South Carolina (/ˌkærəˈlaɪnə/ (listen)) is a state in the Southeastern United States and the easternmost of the Deep South. It is bordered to the north by North Carolina, to the southeast by the Atlantic Ocean, and to the southwest by Georgia across the Savannah River.
South Carolina became the eighth state to ratify the U.S. Constitution on May 23, 1788. It also became the first state to vote in favor of secession from the Union on December 20, 1860. After the American Civil War, it was readmitted into the United States on June 25, 1868.
South Carolina is the 40th most extensive and 23rd most populous U.S. state. Its GDP as of 2013 was $183.6 billion, with an annual growth rate of 3.13%. South Carolina is composed of 46 counties. The capital is Columbia with a population of 133,451 in 2018; while its largest city is Charleston with a 2018 population of 136,208. The Greenville–Anderson–Mauldin metropolitan area is the largest in the state, with a 2018 population estimate of 906,626.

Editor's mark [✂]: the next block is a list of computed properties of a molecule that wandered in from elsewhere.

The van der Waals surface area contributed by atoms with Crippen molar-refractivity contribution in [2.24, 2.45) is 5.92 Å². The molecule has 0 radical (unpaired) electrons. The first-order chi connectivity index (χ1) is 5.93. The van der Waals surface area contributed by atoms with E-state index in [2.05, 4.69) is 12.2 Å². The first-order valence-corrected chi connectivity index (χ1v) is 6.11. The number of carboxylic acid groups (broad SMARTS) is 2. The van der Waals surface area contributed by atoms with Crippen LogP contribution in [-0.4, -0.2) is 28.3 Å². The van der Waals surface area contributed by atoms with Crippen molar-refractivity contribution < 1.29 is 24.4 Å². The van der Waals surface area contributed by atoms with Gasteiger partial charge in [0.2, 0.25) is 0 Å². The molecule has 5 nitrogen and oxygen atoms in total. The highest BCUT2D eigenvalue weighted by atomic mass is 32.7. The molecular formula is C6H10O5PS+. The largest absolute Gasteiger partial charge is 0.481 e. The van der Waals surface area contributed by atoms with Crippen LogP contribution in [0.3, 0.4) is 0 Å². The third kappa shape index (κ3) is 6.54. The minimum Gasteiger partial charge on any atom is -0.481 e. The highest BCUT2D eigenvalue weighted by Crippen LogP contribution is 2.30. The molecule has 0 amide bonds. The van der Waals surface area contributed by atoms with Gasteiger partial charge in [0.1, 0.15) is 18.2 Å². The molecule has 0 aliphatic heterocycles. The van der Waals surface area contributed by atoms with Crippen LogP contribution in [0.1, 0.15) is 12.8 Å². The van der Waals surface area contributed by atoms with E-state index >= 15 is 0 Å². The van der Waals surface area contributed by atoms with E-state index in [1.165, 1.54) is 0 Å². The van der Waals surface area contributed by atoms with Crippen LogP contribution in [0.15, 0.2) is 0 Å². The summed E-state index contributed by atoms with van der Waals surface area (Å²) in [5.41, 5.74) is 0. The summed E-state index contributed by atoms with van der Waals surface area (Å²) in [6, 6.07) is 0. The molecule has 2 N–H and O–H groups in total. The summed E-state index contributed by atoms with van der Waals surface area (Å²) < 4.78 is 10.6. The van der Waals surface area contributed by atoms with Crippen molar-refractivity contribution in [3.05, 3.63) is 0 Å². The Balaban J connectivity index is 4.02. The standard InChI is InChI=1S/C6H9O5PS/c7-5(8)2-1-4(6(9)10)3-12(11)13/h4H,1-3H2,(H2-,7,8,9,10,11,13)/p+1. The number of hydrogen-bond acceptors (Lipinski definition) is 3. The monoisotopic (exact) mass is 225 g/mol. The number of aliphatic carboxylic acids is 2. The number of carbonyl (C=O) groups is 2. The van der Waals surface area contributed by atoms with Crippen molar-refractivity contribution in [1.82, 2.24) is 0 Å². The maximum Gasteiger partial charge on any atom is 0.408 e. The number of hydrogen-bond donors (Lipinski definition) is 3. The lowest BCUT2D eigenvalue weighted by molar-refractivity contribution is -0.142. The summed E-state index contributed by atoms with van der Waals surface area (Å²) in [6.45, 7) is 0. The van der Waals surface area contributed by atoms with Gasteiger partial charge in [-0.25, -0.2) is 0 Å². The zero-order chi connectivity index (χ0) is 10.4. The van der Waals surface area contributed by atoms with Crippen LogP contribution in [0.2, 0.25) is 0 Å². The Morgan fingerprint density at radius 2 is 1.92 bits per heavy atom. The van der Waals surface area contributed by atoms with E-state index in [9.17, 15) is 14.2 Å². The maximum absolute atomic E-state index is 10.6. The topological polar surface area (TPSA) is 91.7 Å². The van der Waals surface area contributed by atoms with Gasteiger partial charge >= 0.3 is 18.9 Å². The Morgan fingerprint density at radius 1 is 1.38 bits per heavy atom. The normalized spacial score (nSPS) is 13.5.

South Carolina is named in honor of King Charles I of England, who first formed the English colony, with Carolus being Latin for “Charles”.